by Bonnie Erbe

This book asks the question in the title, Why We Love Dogs, Eat Pigs, and Wear Cows: An Introduction to Carnism, and then attempts to supply answers from a psychological perspective. Author and psychologist Melanie Joy has some pretty surprising answers to that question, one that I must admit plagues me every day. I was in a natural food grocery store just the other night, watching another female shopper garbed in a mink coat. I was tempted to go up to her and ask her if she realized she was covered in dead animals?

Reason got the best of me, but Dr. Joy's book has some intelligent explanations of how we can love our dogs and eat our cows.

Dr. Joy was interviewed by To the Contrary Associate Producer Danielle Brinkley:


The easiest way for me to answer that question is with an illustration. So imagine that you are at a fancy dinner party. You're sitting at a beautiful table, you're enjoying the conversation, you're drinking the fine wine, you're eating a delicious beef stew and in fact this stew is so delicious that you ask your host for the recipe, and flattered she replies, "The secret ingredient is the meat. You use three pounds of well-marinated golden retriever." Now stop for a minute and think about your thoughts and feelings upon hearing that. Chances are the meat on your plate no longer looks appetizing, but looks like a dead animal. Your reaction is an example of what I call carnism.

Producer Brinkley: Psychologist Melanie Joy coined the term carnism to explain Americans' love affair with dogs and hamburgers. She says carnism is an invisible belief system ingrained in us from birth.


In order to eat meat we need to disconnect psychologically and emotionally from the truth of our experience. We need to numb ourselves. Like many Americans, when I was growing up I had a dog who I loved like a family member and like most Americans I grew up eating meat, often multiple times a day and I never thought about how I could pet Corky and eat my burger and not recognize the inconsistency in attitudes and behavior towards animals, so I had this knowing without knowing.

Producer Brinkley: Dr. Joy says carnism has a lot in common with other isms, especially sexism.


The system itself is structurally similar to other systems that are built around exploitation, in that it uses one group, in this case its animals, in particular farmed animals to serve the interests of another group. And it uses certain defenses to prevent humane people from recognizing what they're doing when they're participating in the system...It is coercive in that it prevents the average person from being aware of what they're contributing to, what they're participating in, and prejudices they may have in the process...There's a growing body of literature looking at the connection between meat and masculinity and it's very interesting. Eco-feminists are feminists who examine the way in which patriarchy, male dominance has seen women, animals, and nature as meant to be domesticated, consumed, and owned by men.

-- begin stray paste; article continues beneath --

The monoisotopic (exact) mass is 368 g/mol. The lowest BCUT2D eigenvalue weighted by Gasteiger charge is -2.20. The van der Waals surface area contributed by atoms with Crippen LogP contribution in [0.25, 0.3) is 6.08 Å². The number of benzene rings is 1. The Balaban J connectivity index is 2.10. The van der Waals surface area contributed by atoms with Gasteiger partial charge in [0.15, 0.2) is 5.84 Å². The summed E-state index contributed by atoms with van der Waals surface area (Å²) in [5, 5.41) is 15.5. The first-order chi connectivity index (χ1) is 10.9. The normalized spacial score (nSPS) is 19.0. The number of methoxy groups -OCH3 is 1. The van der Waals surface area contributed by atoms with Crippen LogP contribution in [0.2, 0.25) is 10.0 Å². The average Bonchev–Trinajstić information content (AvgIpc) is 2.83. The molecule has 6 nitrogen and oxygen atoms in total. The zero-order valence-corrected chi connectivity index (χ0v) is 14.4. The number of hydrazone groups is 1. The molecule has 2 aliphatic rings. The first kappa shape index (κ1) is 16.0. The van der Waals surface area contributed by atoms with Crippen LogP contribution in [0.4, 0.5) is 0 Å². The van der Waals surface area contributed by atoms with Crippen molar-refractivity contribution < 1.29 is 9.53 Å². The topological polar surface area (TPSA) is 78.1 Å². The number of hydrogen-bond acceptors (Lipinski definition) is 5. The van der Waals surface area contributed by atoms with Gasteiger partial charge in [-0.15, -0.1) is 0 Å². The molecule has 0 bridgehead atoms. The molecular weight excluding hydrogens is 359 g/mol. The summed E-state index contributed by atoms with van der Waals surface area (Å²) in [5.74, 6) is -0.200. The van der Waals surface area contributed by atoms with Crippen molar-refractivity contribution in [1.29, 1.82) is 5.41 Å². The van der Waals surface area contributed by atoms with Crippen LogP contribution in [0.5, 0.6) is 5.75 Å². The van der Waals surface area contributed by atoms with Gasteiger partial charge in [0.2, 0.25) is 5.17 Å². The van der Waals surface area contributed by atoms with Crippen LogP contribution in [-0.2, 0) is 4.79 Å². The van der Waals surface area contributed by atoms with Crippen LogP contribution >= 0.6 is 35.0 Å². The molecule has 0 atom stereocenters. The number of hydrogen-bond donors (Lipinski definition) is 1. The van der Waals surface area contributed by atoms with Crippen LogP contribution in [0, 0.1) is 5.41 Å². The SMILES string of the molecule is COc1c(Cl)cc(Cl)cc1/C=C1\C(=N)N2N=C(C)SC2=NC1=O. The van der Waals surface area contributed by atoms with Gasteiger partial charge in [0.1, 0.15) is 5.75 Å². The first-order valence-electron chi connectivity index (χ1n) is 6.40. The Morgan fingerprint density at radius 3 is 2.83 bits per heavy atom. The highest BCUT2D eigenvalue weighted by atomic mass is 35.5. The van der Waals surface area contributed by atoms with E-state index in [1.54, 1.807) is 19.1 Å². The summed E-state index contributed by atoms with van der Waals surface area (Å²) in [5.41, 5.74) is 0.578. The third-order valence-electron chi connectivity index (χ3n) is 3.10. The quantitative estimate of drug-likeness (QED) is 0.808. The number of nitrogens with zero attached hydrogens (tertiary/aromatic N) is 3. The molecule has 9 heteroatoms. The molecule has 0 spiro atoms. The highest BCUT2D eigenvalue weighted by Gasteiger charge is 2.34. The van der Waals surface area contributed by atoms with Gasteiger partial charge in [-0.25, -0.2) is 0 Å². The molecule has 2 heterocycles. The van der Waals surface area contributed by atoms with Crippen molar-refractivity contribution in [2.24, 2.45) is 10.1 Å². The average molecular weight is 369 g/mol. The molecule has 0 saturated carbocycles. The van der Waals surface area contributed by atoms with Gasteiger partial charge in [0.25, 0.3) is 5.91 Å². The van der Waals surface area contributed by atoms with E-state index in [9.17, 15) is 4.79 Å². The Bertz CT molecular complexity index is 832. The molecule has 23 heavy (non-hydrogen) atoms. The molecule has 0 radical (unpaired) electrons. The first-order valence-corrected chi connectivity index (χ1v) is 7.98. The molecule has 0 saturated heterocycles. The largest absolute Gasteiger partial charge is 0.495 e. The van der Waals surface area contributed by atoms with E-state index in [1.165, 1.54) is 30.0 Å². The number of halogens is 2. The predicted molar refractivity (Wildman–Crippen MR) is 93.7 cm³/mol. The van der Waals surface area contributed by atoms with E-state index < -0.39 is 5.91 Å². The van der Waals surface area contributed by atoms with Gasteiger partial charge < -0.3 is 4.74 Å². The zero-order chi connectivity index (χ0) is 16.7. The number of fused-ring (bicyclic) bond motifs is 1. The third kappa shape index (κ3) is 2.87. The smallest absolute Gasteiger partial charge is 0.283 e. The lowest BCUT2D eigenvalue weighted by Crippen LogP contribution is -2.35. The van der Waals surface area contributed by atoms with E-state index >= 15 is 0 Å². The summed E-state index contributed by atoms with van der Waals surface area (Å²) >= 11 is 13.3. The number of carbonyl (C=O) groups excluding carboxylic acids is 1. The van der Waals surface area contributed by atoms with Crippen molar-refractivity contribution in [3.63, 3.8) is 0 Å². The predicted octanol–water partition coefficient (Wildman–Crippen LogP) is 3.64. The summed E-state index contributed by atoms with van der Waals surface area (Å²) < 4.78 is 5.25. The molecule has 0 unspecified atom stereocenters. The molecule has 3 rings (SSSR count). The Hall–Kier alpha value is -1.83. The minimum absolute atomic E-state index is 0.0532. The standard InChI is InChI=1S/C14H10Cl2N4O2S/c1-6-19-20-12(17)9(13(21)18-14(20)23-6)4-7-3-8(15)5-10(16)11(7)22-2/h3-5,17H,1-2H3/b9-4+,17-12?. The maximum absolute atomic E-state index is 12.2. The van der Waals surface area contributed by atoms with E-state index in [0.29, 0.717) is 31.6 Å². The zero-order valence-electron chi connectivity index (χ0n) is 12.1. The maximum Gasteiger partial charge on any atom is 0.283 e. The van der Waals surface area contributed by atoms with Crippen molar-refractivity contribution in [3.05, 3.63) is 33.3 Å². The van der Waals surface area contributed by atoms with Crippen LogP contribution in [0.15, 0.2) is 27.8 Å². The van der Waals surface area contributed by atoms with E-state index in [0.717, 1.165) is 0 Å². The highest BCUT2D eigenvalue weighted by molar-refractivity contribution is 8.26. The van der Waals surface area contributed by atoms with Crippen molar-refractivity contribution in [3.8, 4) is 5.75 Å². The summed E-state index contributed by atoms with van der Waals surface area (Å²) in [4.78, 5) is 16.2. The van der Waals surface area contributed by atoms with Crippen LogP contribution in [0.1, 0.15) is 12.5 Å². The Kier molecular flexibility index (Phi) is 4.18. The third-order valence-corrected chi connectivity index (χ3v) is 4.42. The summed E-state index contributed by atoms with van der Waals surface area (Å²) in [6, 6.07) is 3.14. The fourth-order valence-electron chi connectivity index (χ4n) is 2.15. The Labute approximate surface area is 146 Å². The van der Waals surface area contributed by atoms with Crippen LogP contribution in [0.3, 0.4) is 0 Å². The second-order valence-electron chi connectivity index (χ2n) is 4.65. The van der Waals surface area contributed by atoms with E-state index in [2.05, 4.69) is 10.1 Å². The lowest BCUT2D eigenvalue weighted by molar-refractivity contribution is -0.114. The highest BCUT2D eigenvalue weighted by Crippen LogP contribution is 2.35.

But Dr. Joy stresses her intention is not to lecture people on why they shouldn't eat meat and says her book is geared toward vegetarians and meat eaters alike.


It's about why people do eat meat...I wanted to raise awareness of people, of carnists, people who are eating meat so that they could make informed choices as citizens and consumers, because without awareness there is no free choice...I wrote the book for vegetarians because I wanted vegetarians to be able to feel more grounded and empowered in their own choices. I wanted vegetarians to be able to feel more compassion towards carnists and the carnists in their lives--to have an understanding that asking somebody to stop eating meat isn't simply asking for a change in behavior. It's asking for a shift of consciousness and people don't typically make this change until they're psychologically ready.

Producer Brinkley: Dr. Joy says carnism makes people forget the fact that eating an animal, regardless of what kind it is, may not be in line with their morals and values. She believes once recognized, Americans will be less likely to believe only certain animals are edible.


I do believe that when people become aware of carnism, that they will make choices that are in the best interest of themselves, other animals, and the planet. Most people care about animals. Most people do not want to cause animals to suffer. I've been teaching and speaking about meat production for two decades now and not once have I come across a person who doesn't cringe when they're exposed to images of animals in pain. People care.

Available at

Why We Love Dogs, Eat Pigs, and Wear Cows: An Introduction to Carnism








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